Paper ID: | 4951 |
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Title: | Sampling Networks and Aggregate Simulation for Online POMDP Planning |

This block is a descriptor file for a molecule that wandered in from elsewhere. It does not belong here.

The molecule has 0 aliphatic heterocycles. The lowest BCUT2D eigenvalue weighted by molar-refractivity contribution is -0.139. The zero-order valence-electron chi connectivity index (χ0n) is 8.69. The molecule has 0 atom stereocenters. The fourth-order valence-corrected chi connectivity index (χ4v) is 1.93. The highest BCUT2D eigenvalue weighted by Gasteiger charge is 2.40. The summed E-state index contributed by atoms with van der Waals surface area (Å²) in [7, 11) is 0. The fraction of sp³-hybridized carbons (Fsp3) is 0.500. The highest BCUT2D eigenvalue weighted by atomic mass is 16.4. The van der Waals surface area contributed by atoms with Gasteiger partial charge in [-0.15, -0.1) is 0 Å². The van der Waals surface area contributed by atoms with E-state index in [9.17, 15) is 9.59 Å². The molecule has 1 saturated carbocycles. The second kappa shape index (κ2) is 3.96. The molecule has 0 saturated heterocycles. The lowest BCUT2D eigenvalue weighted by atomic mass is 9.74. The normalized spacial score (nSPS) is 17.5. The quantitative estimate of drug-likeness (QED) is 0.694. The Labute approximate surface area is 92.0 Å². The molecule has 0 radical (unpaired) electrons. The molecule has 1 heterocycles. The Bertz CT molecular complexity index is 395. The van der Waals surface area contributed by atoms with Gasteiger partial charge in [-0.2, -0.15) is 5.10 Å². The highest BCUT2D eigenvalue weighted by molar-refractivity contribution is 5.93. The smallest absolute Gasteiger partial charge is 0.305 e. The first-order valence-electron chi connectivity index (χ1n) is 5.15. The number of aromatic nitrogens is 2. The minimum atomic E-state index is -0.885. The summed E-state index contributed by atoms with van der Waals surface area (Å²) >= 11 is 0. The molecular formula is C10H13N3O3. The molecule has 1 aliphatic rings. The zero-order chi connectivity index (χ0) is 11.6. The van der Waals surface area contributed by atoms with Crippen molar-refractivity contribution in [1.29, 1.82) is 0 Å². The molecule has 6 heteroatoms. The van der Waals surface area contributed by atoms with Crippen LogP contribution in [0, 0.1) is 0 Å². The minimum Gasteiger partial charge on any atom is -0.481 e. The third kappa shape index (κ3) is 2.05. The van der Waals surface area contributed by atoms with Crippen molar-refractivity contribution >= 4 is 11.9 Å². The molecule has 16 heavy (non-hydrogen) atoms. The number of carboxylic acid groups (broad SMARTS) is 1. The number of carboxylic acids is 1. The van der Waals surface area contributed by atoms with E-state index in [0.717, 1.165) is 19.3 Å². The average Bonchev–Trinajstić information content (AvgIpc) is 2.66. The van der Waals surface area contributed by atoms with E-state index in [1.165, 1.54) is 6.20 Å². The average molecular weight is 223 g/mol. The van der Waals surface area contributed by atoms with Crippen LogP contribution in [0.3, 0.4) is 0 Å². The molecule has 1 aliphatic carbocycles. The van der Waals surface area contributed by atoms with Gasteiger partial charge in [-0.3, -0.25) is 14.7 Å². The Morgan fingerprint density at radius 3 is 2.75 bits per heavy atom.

Author feedback: I thank the authors for the feedback. The feedback was of high quality and satisfied my concerns. I suggest that, perhaps a compressed version, of "Explaining limitations of our work" from the author feedback, which I enjoyed reading, will be added to the final version of the paper. The paper "Sampling Networks and Aggregate Simulation for Online POMDP Planning" proposes a new solution to computing policies for large POMDP problems that is based on factorizing the belief distribution using a mean field approximation during planning and execution and extending aggregate simulation to POMDPs. In short, the proposed POMDP planner projects factorized beliefs forward in time forming at the same time a computational graph and then computes gradients backwards in time over the graph to improve the policy. Overall, the approach seems promising and outperforms state-of-the-art in large problems where the approximations do not seem to degrade performance. The approach relies on a factorized approximation which is not accurate contrary to particle based approximation which are accurate in the limit. Due to this the experiments should be extended with more classic POMDP problems, for example the RockSample problem where the factorization is suspected to not work well. This would give a more complete picture of the strengths and weaknesses of the approach. I would like to emphasize that even though the proposed approach may not work in all tasks it provides a novel approach to POMDP solving and could be beneficial in many practical problems. EXPERIMENTS: "Here we test all algorithms without domain knowledge." It is well known that MCTS based algorithms (such as POMCP) only work well with a suitable rollout heuristic (the heuristic can also be learned, see e.g. Alpha Go Zero). Also results with a heuristic (domain knowledge) even if with a simple one should be provided. It can be also considered "fair" to provide some domain knowledge to MCTS approaches in the form of a rollout heuristic since adding domain knowledge is straightforward compared to other approaches. Figures 3 and 4 should include confidence intervals. RELATED WORK: Using factored beliefs in POMDP planning is not new. For example, [Pajarinen et al., 2010] uses factored beliefs to solve large POMDP problems. These results also give hints on when a factored belief may be problematic. For example, in the classic RockSample problem, where movements are deterministic, a factored probability distribution does not seem to be a good approximation. Pajarinen, J., Peltonen, J., Hottinen, A., & Uusitalo, M. A. (2010). Efficient planning in large POMDPs through policy graph based factorized approximations. In Joint European Conference on Machine Learning and Knowledge Discovery in Databases (pp. 1-16). Springer, Berlin, Heidelberg. LANGUAGE: "A MDP" -> "An MDP" "each of these is specific by a" -> "each of these is specified by a" "it is important to noice" -> "it is important to notice" "which rolls out out" -> "which rolls out" "shows the potential of sample sample sizes to yield good performance" ?? In Figure 1, there is the text "SOGBOA". Should this be "SOGBOFA"?